There were 282 different strike actions across the UK in January, up from 196 in December, as the wave of industrial action continues to sweep the country.
In total, the 282 strikes amounted to 121,000 workers, and 220,000 working days lost, a decrease from the month before. In December, UK workers caused a total collective stoppage of 843,000 working days, the highest monthly total since November 2011, when almost a million days were lost as teachers, NHS workers, civil servants and other public sector staff walked out, shuttering schools and cancelling hospital appointments.
Interestingly, the past few months of strikes marked a clear shift from the past two decades, with 2022’s collective action being driven in most part by private sector workers. While in the past, periods of heavy strike action – such as 2014, 2011 and 2008 were largely driven by the education, NHS or local government unions – the past six months have seen workers at privatised railway and telecoms companies lead the charge.
In January, the balance shifted back to the historical norm, as 96% of the days lost to strike came from the public sector, driven by the education unions.
Which industries are on strike
Since June, 75% of the working days lost to strikes have been in the transport, storage, information and communication sector – such as the Royal Mail and BT Openreach strikes with CWU.
Arguably the most high profile of these is that of the rail workers, which began in late June 2022, following the collapse of negotiations over pay and changes to working practices between the RMT union and train operators. Around 40,000 rail staff across the UK took part in a three-day strike, timed alongside a 24-hour strike of the London underground.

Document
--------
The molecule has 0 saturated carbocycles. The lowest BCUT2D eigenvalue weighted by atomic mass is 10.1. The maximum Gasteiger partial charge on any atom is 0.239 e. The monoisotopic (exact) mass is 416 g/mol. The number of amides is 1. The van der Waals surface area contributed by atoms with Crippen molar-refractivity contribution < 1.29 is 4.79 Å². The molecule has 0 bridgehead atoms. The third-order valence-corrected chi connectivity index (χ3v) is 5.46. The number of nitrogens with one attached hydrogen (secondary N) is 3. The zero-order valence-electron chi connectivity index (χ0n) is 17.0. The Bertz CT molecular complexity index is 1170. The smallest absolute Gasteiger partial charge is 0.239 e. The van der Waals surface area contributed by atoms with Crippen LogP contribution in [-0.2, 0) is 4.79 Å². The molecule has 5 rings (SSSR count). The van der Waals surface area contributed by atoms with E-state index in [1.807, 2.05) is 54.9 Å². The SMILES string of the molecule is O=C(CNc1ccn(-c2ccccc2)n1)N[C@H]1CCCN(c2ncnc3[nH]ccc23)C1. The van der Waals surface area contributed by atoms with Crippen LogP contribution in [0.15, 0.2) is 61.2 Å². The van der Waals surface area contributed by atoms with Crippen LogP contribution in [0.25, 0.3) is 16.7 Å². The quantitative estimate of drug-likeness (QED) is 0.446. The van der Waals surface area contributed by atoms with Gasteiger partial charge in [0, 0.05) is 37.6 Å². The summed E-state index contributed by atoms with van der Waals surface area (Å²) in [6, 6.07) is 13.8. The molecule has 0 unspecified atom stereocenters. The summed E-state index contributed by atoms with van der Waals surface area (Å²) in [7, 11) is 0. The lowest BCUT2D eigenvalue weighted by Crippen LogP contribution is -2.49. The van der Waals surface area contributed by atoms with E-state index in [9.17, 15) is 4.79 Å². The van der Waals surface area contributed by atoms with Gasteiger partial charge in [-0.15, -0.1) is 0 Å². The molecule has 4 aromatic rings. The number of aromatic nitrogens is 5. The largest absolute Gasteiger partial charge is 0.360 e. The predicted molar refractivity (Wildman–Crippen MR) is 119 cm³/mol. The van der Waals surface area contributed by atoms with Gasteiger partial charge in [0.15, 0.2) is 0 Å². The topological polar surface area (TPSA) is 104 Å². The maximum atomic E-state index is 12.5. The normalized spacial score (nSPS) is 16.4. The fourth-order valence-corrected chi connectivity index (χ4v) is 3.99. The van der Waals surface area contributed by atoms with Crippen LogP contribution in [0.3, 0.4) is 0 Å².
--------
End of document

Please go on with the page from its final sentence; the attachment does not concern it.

The series of rail strikes in the months since has caused widespread disruption, huge losses to the national economy in lost output and losses to the hospitality industry, with the rail minister admitting it would have been cheaper to settle for the initial pay deal.
Education unions at schools, universities and colleges made up just 11.8% of days lost to strike since June, but in January alone, they made up 42% of days lost, as teachers walked out over pay.
Other unions have followed suit in pushing to strike, including many that haven’t been on strike in decades, or perhaps ever.
In September, journalists across Reach PLC walked out over a pay dispute, while criminal barristers took their first-ever indefinite strike action. In December, 600 staff at housing charity Shelter achieved a vastly improved pay offer after their week-long strike. In December, the RCN announced the largest strike in its history, with nurses across the country walking out for the first time in more than three decades.
The end of the year saw a flurry of new disputes become work stoppages. While in October, 90% of the 147,000 workers who went on strike were part of ongoing action, in November more than half of the workers who went on strike were part of new stoppages. January again saw a wave of new stoppages – 44% of workers on strike were part of new actions.
Where in the UK is most affected by strikes?
The wave of strikes has touched every part of the UK, with London and the north-west seeing the highest level of action since June. The north-west has seen 367,000 working days lost across the eight months, including at Liverpool port, where the dock workers' stoppage achieved pay rises of up to 18.5%.
January 2023 saw a surge of strike activity in Scotland, with 68,200 workers striking for a collective 96,500 days, driven by a huge swathe of collective action by teachers, particularly the Educational Institute of Scotland (EIS) union.